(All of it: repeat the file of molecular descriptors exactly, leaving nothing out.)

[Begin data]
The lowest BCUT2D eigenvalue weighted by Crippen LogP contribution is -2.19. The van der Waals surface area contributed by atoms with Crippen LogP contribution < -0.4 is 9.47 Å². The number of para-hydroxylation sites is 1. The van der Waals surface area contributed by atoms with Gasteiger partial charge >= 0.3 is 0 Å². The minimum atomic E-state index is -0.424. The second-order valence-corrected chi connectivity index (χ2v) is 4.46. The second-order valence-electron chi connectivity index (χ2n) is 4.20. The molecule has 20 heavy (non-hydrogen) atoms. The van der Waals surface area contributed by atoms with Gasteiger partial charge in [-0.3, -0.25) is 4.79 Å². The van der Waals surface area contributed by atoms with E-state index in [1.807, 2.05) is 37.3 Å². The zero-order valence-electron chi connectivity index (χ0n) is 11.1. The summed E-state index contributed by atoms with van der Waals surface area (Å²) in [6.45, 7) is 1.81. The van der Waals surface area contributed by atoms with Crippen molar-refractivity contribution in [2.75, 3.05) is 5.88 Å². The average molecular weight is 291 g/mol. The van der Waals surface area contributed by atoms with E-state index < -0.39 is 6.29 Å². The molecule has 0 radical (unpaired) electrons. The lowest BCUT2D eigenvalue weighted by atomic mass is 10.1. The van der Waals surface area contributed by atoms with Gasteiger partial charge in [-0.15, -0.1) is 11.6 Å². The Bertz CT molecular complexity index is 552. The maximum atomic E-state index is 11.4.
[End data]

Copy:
The lowest BCUT2D eigenvalue weighted by Crippen LogP contribution is -2.19. The van der Waals surface area contributed by atoms with Crippen LogP contribution < -0.4 is 9.47 Å². The number of para-hydroxylation sites is 1. The van der Waals surface area contributed by atoms with Gasteiger partial charge >= 0.3 is 0 Å². The minimum atomic E-state index is -0.424. The second-order valence-corrected chi connectivity index (χ2v) is 4.46. The second-order valence-electron chi connectivity index (χ2n) is 4.20. The molecule has 20 heavy (non-hydrogen) atoms. The van der Waals surface area contributed by atoms with Gasteiger partial charge in [-0.3, -0.25) is 4.79 Å². The van der Waals surface area contributed by atoms with E-state index in [1.807, 2.05) is 37.3 Å². The zero-order valence-electron chi connectivity index (χ0n) is 11.1. The summed E-state index contributed by atoms with van der Waals surface area (Å²) in [6.45, 7) is 1.81. The van der Waals surface area contributed by atoms with Crippen molar-refractivity contribution in [2.75, 3.05) is 5.88 Å². The average molecular weight is 291 g/mol. The van der Waals surface area contributed by atoms with E-state index < -0.39 is 6.29 Å². The molecule has 0 radical (unpaired) electrons. The lowest BCUT2D eigenvalue weighted by atomic mass is 10.1. The van der Waals surface area contributed by atoms with Gasteiger partial charge in [-0.15, -0.1) is 11.6 Å². The Bertz CT molecular complexity index is 552. The maximum atomic E-state index is 11.4.